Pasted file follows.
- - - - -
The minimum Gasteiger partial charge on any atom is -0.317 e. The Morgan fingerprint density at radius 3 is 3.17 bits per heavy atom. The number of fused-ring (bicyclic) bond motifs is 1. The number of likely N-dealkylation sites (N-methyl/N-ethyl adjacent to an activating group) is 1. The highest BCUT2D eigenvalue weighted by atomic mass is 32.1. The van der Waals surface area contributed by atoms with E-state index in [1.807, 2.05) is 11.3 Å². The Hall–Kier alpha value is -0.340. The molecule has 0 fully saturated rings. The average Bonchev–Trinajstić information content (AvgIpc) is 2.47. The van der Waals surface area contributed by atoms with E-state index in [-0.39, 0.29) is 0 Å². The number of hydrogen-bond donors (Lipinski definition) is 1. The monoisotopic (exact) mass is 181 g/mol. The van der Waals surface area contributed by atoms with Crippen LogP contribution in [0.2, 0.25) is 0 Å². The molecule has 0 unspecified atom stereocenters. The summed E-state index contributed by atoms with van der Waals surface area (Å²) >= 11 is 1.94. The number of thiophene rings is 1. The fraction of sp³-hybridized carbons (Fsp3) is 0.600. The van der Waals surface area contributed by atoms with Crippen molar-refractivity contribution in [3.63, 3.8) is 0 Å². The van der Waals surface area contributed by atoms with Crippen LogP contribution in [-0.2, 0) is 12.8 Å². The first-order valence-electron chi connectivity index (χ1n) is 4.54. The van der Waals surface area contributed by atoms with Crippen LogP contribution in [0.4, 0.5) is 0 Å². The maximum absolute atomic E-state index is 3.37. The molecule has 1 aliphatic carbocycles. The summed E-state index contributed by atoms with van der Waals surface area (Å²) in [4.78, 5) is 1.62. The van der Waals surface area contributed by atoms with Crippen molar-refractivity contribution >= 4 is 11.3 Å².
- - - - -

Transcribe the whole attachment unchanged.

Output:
The minimum Gasteiger partial charge on any atom is -0.317 e. The Morgan fingerprint density at radius 3 is 3.17 bits per heavy atom. The number of fused-ring (bicyclic) bond motifs is 1. The number of likely N-dealkylation sites (N-methyl/N-ethyl adjacent to an activating group) is 1. The highest BCUT2D eigenvalue weighted by atomic mass is 32.1. The van der Waals surface area contributed by atoms with E-state index in [1.807, 2.05) is 11.3 Å². The Hall–Kier alpha value is -0.340. The molecule has 0 fully saturated rings. The average Bonchev–Trinajstić information content (AvgIpc) is 2.47. The van der Waals surface area contributed by atoms with E-state index in [-0.39, 0.29) is 0 Å². The number of hydrogen-bond donors (Lipinski definition) is 1. The monoisotopic (exact) mass is 181 g/mol. The van der Waals surface area contributed by atoms with Crippen LogP contribution in [0.2, 0.25) is 0 Å². The molecule has 0 unspecified atom stereocenters. The summed E-state index contributed by atoms with van der Waals surface area (Å²) >= 11 is 1.94. The number of thiophene rings is 1. The fraction of sp³-hybridized carbons (Fsp3) is 0.600. The van der Waals surface area contributed by atoms with Crippen molar-refractivity contribution in [3.63, 3.8) is 0 Å². The van der Waals surface area contributed by atoms with Crippen LogP contribution in [-0.2, 0) is 12.8 Å². The first-order valence-electron chi connectivity index (χ1n) is 4.54. The van der Waals surface area contributed by atoms with Crippen LogP contribution in [0.4, 0.5) is 0 Å². The maximum absolute atomic E-state index is 3.37. The molecule has 1 aliphatic carbocycles. The summed E-state index contributed by atoms with van der Waals surface area (Å²) in [4.78, 5) is 1.62. The van der Waals surface area contributed by atoms with Crippen molar-refractivity contribution >= 4 is 11.3 Å².